The first edition of Complete Idiot's Guide to Bridge by H. Anthony Medley was the fastest selling beginning bridge book, going through more than 10 printings. This updated Second Edition includes some modern advanced bidding systems and conventions, like Two over One, a system used by many modern tournament players, Roman Key Card Blackwood, New Minor Forcing, Reverse Drury, Forcing No Trump, and others. Also included is a detailed Guide to Bids and Responses, along with the most detailed, 12-page Glossary ever published, as well as examples to make learning the game even easier. Click book to order.  


Thumbnails April 2010

by Tony Medley

Alice in Wonderland (9/10): Very little of Lewis Carroll’s wonderful philosophy and truisms, simply and plainly put (like “Begin at the beginning and go on till you come to the end: then stop,” which is my favorite) find their way into director Tim Burton’s tale based on Lewis Carroll’s characters. Although Burton washed out the color of Alice’s wonderland, magical performances, especially by Johnny Depp, Helena Bonham Carter, and Stephen Fry as the voice of the Cheshire Cat, make this highly entertaining, but not for children.

Imax Hubble 3D (8/10): Although most of the film is about repairing the telescope, there are some eye-popping shots of the Universe, including the Virgo Cluster, which is home to over 2,000 galaxies (our galaxy alone is 90,000 light years in diameter).One of the final images of this remarkable film is a picture of the universe in 3D. I can’t even begin to describe it.

The Girl With the Dragon Tattoo (7/10): Noomi Rapace gives a stirring performance as the weird, disadvantaged woman helping Michael Nyqvest investigate a decades-old murder in a dysfunctional family. Rapace plays one of the more unique protagonists one will ever see, tattooed and thoroughly pierced with rings through her nose and ears and other places. There are some scenes of sexual depravity and torture. But the scenes, which are essential to the story, aren’t that graphic and leave lots to the imagination.

The Art of the Steal (5/10): A hatchet job from the get-go, this is about an autocratic, petty, arrogant multimillionaire, Dr. Albert C. Barnes, who amassed the greatest array of Post-Impressionist paintings in the world, including 181 by Renoir, 69 by Cézanne, 59 by Matisse and 46 by Picasso, and established a testamentary trust that basically hid them away in Merion, PA., a suburb of Philadelphia, limiting their viewing to a chosen few. The heavily edited “60 Minutes” style interviews raise the possibility that they have been taken out of context to enforce the bias of the film, which has it backwards, castigating those who tried to free the art so it could be viewed by the masses, and defending Barnes and his selfish trustees.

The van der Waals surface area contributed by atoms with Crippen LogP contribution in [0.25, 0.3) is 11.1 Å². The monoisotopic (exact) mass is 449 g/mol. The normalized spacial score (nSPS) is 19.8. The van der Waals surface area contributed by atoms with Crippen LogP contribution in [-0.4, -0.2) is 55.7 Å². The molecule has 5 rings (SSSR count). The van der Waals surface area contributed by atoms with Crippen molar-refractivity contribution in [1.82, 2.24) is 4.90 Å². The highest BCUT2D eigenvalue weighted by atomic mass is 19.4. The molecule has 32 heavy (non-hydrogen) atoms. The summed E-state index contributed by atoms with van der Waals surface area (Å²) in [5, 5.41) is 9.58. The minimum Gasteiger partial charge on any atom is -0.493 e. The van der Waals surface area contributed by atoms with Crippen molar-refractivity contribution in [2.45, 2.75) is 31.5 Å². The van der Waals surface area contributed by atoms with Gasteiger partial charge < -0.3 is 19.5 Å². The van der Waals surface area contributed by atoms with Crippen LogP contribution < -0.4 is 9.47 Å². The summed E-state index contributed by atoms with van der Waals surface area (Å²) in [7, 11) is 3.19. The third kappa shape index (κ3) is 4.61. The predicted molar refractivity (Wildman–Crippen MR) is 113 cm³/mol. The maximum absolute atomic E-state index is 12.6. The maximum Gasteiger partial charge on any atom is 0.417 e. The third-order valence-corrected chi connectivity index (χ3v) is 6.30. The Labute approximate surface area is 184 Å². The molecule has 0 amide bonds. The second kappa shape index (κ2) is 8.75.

Green Zone (5/10): Another film that loses its way with a cockeyed premise, Brian Helgeland’s script is based on Rajiv Chandresekaran’s nonfiction book about the ineptitude of the U.S. action in Iraq. Unfortunately, Helgeland, Matt Damon, and director Paul Greengrass convert ineptitude into The Bush Administration intentionally misleading people in believing that there were WMD in Iraq, an idea for which there is zero evidence. Most fair observers can agree that the Administration was inept, if not totally ignorant and lacking in foresight. But to make a major movie that is based on malfeasance instead of misfeasance equals a golden opportunity lost. If you can ignore the political bias, it’s an entertaining film. But that’s tough to do.

The Bounty Hunter (4/10): Exacerbating the lack of chemistry between Jennifer Aniston and Gerard Butler, this romcom thriller is neither romantic nor funny nor thrilling.

Repo Men (0/10): This is a repellent, nauseating, sorry excuse for a movie, full of scenes that show graphic operations, knives slicing into the skin, hands reaching into holes in the skin to pull out living organs, blood dripping, nay, gushing, all over the place. What is Best Actor Oscar®-winning Forest Whitaker doing in a tawdry film like this? It shows either lack of judgment or lack of respect for the award he received.

The Runaways (0/10): The talented Kristen Stewart should have run away from this and so should I.